Heart of Gold is really interesting to me because of how very not Penny she can be. She’s like this paladin of heroism, detached from human worries and conflicts, just this force driven to do good regardless of her own safety. More conflict between Penny and Heart of Gold could have been awesome, give time and space to build things up to their big fight. Let Heart of Gold’s conflict show more.

That’s sort of a thing with the series, conflict doesn’t tend to feel like it’s quite simmered long enough so things can feel like they’re coming out of nowhere. It’s usually in service to the plot, but it can feel like a mini in medias res moment. The other character knows where they’re coming from but neither Penny nor the audience has caught it. The flip side to this is that the reveal for the book is fantastically built up. It isn’t something I would have expected, but it worked and was well supported. I do feel like the mechanism for it is a little iffy though. Again, a sort of weak spot in service to a really good plot point.

I continue to enjoy this series and really want to see what comes next. There are bits I wish were a little more ironed out. Penny’s weirdness over Cassie’s crush on her is something I could do without. Little things mostly, things that are understandable from a character stand point but not something I’m here for. Nothing that would make me not want to keep reading. I really want to see some of the side characters expanded on, possibly getting their own series. The world seems big enough for it. Overall, Please Don’t Tell My Parents I Have a Nemesis does a good job gathering things together for the finally and tying away the bits that have reached their conclusion. It gets a four out of five.

I’ve been meaning to talk about this for ages. Ages. Like as soon as I found it.

oddvoice_twitter

So, what’s my interest in this particular Kickstarter?

I’ve probably mentioned it before, but my Mom is a teacher. Has been for as long as I can remember. She and my Dad encouraged me to read as much as I wanted as a kid, with a handful of exceptions they figured I was too young for, but it was a thing growing up. Then, a bit over a decade ago, the school Mom teaches at had her develop a new class. Something to get students into a science elective they were excited for. The Forensic Science class. At first it was her and another teacher, but she wound up running it solo pretty quickly when that teacher got the chance to cover another class she enjoyed teaching.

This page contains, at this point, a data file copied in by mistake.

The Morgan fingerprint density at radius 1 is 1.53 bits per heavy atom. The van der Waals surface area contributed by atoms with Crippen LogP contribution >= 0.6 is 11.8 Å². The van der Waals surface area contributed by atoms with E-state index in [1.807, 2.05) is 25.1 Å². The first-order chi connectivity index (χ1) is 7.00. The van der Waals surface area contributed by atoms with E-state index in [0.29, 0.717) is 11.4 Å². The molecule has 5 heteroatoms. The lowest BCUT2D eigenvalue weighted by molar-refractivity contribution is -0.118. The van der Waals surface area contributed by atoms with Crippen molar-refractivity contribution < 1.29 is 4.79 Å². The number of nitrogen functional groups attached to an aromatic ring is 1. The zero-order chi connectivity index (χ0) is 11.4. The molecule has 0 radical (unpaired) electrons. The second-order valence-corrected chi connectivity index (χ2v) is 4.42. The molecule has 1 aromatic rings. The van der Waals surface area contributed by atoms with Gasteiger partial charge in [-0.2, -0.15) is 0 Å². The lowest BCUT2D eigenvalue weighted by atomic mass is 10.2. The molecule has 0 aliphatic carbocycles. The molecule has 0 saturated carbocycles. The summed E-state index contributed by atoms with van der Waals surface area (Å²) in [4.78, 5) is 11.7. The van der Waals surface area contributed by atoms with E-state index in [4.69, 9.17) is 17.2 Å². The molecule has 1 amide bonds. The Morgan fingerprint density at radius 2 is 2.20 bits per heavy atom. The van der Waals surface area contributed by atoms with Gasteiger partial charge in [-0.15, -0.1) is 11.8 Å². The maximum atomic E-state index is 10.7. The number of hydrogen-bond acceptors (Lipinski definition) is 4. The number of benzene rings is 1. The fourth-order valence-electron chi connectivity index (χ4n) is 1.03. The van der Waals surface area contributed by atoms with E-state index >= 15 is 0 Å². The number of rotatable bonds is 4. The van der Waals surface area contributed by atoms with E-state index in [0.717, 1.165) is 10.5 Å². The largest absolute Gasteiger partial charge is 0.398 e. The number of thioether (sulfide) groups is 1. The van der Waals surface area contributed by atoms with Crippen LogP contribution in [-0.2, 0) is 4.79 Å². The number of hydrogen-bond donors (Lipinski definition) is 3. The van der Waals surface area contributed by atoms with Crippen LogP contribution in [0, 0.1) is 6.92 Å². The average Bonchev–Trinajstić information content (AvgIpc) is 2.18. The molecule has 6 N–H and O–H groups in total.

My Mom is a nerd friends.

A nerd who found a way to get her students to think critically about the components of the books they read for class with a really cool project. See, early on she found an internet post featuring Barbie cleaning up  after apparently murdering Ken. She loved the idea and, a bit of research later, found a lot of nifty Barbie boxes that were based on scenes from movies or books. So she started putting together a list of mystery novels she liked, stuff she had read and could reasonably judge if it was forensic class friendly and if her students were paying attention when they made their boxes.

More importantly, she picked things that were solid writing so the kids would want to read them. My Mom had students come into her class who would only begrudgingly do class reading, but who would leave her class looking forward to continuing the series they picked from for their project. I don’t know if these kids stayed interested in reading, but I do know it was something they had found a love for at that time because Mom had the right books for the right project for the right class. She had something that made the chore of school reading fun rather than a slog to put off as long as possible.

Given that at the time I was suffering through Literature classes, it was mind blowing. It became something that I really wanted for other students, other classes, other schools. The whole deal.

I’m looking forward to what Odd Voice Out does with their school outreach work and, being entirely honest, I hope it results in something like this.

I’m hoping that their focus on non-typical main characters and diverse voices will grab readers’ attention and do for them what that list of mysteries and crime novels did for my Mom’s students and more.

As a fun bonus, Odd Voice Out was kind enough to send me a bit from one of their authors about why the Kickstarter is important to both the publisher and her.